UC Berkeley Press Release
Researcher wins $2.5 million NIH Pioneer Award
BERKELEY – A University of California, Berkeley, cell biologist is one of 13 researchers selected this week to receive the 2006 Pioneer Award from the National Institutes of Health (NIH).
The annual award, totaling $2.5 million over five years, is designed to fund "high-risk" research with potentially high payoff for human health.
(Steven Hill photo)
Rebecca W. Heald, professor of molecular and cell biology at UC Berkeley, will receive the award to support her research on a fundamental question of biology: How do cells determine the size of their internal structures, or organelles, as they get bigger or smaller?
This has implications for cancer, because many cancer cells exhibit outsized organelles. Screening for cervical cancer, for example, involves looking for grossly distorted nuclei in cervical cells collected during a Pap smear.
"The scaling of organelles is an interesting idea that has been difficult to investigate. We don't have the first clue as to what regulates it - it's a wide-open question," Heald said. "NIH is betting on me as someone who can try to answer this question, which is fundamental in cell biology."
The awards to Heald and 12 other researchers were announced Tuesday, Sept. 19, at an awards symposium held at NIH headquarters in Bethesda, Md.
The NIH created the awards in 2003 to fund what it terms "high-risk" research, that is, research that might not get funding through the standard peer-review process, either because it is too novel, spans too broad a range of disciplines, or is at too early a stage. Yet, this type of research has the potential to affect many other fields and produce important insights that will advance human health.
"The 2006 Pioneer Award recipients are a diverse group of forward-thinking scientists whose work could transform medical research," said Dr. Elias A. Zerhouni, NIH director. "The awards will give them the intellectual freedom to pursue exciting new research directions and opportunities in a range of scientific areas, from computational biology to immunology, stem cell biology, nanotechnology and drug development."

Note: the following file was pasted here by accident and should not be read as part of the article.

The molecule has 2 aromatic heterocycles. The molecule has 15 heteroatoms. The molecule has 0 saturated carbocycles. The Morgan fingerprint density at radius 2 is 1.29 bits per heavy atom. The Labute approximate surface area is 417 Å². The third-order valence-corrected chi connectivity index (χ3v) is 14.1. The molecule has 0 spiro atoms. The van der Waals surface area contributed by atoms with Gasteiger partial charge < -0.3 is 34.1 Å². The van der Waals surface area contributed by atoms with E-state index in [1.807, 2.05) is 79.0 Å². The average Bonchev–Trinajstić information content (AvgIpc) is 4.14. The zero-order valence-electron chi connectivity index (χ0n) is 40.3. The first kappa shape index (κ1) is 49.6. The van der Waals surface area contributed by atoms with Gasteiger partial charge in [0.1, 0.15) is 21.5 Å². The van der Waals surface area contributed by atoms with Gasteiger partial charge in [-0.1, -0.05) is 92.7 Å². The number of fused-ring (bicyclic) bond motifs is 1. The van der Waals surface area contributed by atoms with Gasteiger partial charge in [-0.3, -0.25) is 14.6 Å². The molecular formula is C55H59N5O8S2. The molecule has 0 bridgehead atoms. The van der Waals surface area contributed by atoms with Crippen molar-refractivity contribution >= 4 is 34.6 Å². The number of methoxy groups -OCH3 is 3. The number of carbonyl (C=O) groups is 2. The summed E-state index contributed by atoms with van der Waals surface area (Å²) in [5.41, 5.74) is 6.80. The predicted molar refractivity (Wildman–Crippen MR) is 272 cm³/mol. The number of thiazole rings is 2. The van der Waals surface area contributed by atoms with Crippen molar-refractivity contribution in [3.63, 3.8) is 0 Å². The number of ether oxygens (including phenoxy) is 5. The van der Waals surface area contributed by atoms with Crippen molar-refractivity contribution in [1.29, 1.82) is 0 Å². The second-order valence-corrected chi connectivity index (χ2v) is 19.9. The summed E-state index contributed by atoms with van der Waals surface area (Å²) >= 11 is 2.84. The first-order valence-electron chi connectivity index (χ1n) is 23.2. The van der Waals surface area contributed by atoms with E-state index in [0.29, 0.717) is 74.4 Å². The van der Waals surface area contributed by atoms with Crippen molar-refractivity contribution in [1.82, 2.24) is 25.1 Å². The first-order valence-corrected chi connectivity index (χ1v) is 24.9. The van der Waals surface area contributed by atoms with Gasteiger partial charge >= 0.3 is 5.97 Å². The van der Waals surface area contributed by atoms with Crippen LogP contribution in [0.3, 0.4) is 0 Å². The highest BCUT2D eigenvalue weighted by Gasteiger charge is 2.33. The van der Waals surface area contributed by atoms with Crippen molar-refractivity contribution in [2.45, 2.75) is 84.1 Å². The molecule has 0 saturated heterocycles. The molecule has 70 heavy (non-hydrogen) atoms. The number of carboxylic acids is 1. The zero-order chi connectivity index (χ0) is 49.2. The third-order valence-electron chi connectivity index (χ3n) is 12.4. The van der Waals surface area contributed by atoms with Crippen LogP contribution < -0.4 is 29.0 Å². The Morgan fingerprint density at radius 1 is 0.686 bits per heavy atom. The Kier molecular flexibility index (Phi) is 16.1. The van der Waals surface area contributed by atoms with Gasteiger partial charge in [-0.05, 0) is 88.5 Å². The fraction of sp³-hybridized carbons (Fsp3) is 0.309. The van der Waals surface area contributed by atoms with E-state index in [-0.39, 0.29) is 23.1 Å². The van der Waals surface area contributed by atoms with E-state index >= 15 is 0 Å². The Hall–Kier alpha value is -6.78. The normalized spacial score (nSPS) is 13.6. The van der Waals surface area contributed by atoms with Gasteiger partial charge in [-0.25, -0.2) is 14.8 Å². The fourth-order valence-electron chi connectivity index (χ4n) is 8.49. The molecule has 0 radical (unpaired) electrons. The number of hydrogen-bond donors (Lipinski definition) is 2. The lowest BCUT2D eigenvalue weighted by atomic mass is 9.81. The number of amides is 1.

Heald, who has been a member of the UC Berkeley faculty since 1998, has done groundbreaking research on the mechanisms of cell division, focusing on the mitotic spindle apparatus, a complex macromolecular machine that segregates duplicated chromosomes equally to the two daughter cells prior to cell division.
Noting that the spindles in egg cells of the frog Xenopus laevis are much larger than the spindles of a smaller frog, Xenopus tropicalis, she recently demonstrated that the cytoplasm of the cell, not the chromosomes, seems to determine the spindle size. She plans to search for the proteins in the cytoplasm that regulate spindle size, hopefully shedding light on normal and abnormal spindle function.
"In cancer, you see defects in the separation of the chromosomes, or even complete failure of the spindle apparatus, so that cells sometimes get twice as many chromosomes as normal," Heald said. "The problem could be in any one of the hundreds of proteins that make up the spindle. It's a very complicated apparatus."
Heald attended Hamilton College and obtained her Ph.D. in cell physiology from Harvard Medical School in 1993. Heald is a monitoring editor for the Journal of Cell Biology. She was a Pew Scholar, and the 2005 recipient of the Women in Cell Biology Career Recognition Award from the American Society for Cell Biology.
Now in its third year, the Pioneer Award is a key component of the NIH Roadmap for Medical Research. The program supports exceptionally creative scientists who take highly innovative approaches to major challenges in biomedical research.
"In addition to supporting outstanding research, the Pioneer Award is an innovation in its own right. It is one way we are exploring of funding unconventional ideas that are promising but might not fare well in the traditional peer review system," Zerhouni noted.
"I am pleased that enthusiasm for the Pioneer Award program led a record number of NIH components — 11 in all — to contribute their own funds to the program this year, allowing us to support nearly twice as many awards as the NIH Roadmap budget provided."